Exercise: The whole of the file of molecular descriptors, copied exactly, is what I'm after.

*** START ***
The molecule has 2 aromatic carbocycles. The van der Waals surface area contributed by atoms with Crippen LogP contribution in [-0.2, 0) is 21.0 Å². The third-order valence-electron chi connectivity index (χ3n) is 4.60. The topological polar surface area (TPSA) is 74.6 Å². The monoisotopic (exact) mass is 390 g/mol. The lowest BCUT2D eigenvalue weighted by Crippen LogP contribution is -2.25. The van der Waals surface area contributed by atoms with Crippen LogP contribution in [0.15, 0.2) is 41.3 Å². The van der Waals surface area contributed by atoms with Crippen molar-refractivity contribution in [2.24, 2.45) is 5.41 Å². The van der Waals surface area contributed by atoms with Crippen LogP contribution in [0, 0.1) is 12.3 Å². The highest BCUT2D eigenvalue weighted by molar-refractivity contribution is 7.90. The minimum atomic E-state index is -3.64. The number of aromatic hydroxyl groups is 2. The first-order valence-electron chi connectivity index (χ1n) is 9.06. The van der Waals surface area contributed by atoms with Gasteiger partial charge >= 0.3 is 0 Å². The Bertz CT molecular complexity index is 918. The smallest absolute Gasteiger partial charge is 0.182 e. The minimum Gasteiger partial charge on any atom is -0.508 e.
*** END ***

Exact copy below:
The molecule has 2 aromatic carbocycles. The van der Waals surface area contributed by atoms with Crippen LogP contribution in [-0.2, 0) is 21.0 Å². The third-order valence-electron chi connectivity index (χ3n) is 4.60. The topological polar surface area (TPSA) is 74.6 Å². The monoisotopic (exact) mass is 390 g/mol. The lowest BCUT2D eigenvalue weighted by Crippen LogP contribution is -2.25. The van der Waals surface area contributed by atoms with Crippen LogP contribution in [0.15, 0.2) is 41.3 Å². The van der Waals surface area contributed by atoms with Crippen molar-refractivity contribution in [2.24, 2.45) is 5.41 Å². The van der Waals surface area contributed by atoms with Crippen LogP contribution in [0, 0.1) is 12.3 Å². The highest BCUT2D eigenvalue weighted by molar-refractivity contribution is 7.90. The minimum atomic E-state index is -3.64. The number of aromatic hydroxyl groups is 2. The first-order valence-electron chi connectivity index (χ1n) is 9.06. The van der Waals surface area contributed by atoms with Gasteiger partial charge >= 0.3 is 0 Å². The Bertz CT molecular complexity index is 918. The smallest absolute Gasteiger partial charge is 0.182 e. The minimum Gasteiger partial charge on any atom is -0.508 e.